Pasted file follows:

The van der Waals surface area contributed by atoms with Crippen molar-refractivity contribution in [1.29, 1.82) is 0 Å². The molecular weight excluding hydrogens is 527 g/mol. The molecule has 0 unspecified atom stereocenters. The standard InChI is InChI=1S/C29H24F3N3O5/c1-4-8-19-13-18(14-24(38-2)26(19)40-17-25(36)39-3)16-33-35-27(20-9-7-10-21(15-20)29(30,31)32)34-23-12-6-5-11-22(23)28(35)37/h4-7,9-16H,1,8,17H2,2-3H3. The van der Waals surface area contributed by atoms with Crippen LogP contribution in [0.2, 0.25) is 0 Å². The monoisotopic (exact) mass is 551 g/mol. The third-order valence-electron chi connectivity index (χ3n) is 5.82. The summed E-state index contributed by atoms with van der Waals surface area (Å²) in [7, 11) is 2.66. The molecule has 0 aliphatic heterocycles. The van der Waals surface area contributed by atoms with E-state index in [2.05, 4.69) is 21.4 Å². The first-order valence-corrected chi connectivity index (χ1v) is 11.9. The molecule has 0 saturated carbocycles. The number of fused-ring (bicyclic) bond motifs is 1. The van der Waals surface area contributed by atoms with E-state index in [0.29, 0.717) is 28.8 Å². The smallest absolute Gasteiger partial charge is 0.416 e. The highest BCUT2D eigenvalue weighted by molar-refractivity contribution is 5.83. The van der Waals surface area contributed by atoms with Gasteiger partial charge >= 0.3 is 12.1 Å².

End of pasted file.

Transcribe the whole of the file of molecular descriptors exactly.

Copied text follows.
The van der Waals surface area contributed by atoms with Crippen molar-refractivity contribution in [1.29, 1.82) is 0 Å². The molecular weight excluding hydrogens is 527 g/mol. The molecule has 0 unspecified atom stereocenters. The standard InChI is InChI=1S/C29H24F3N3O5/c1-4-8-19-13-18(14-24(38-2)26(19)40-17-25(36)39-3)16-33-35-27(20-9-7-10-21(15-20)29(30,31)32)34-23-12-6-5-11-22(23)28(35)37/h4-7,9-16H,1,8,17H2,2-3H3. The van der Waals surface area contributed by atoms with Crippen LogP contribution in [0.2, 0.25) is 0 Å². The monoisotopic (exact) mass is 551 g/mol. The third-order valence-electron chi connectivity index (χ3n) is 5.82. The summed E-state index contributed by atoms with van der Waals surface area (Å²) in [7, 11) is 2.66. The molecule has 0 aliphatic heterocycles. The van der Waals surface area contributed by atoms with E-state index in [2.05, 4.69) is 21.4 Å². The first-order valence-corrected chi connectivity index (χ1v) is 11.9. The molecule has 0 saturated carbocycles. The number of fused-ring (bicyclic) bond motifs is 1. The van der Waals surface area contributed by atoms with E-state index in [0.29, 0.717) is 28.8 Å². The smallest absolute Gasteiger partial charge is 0.416 e. The highest BCUT2D eigenvalue weighted by molar-refractivity contribution is 5.83. The van der Waals surface area contributed by atoms with Gasteiger partial charge >= 0.3 is 12.1 Å².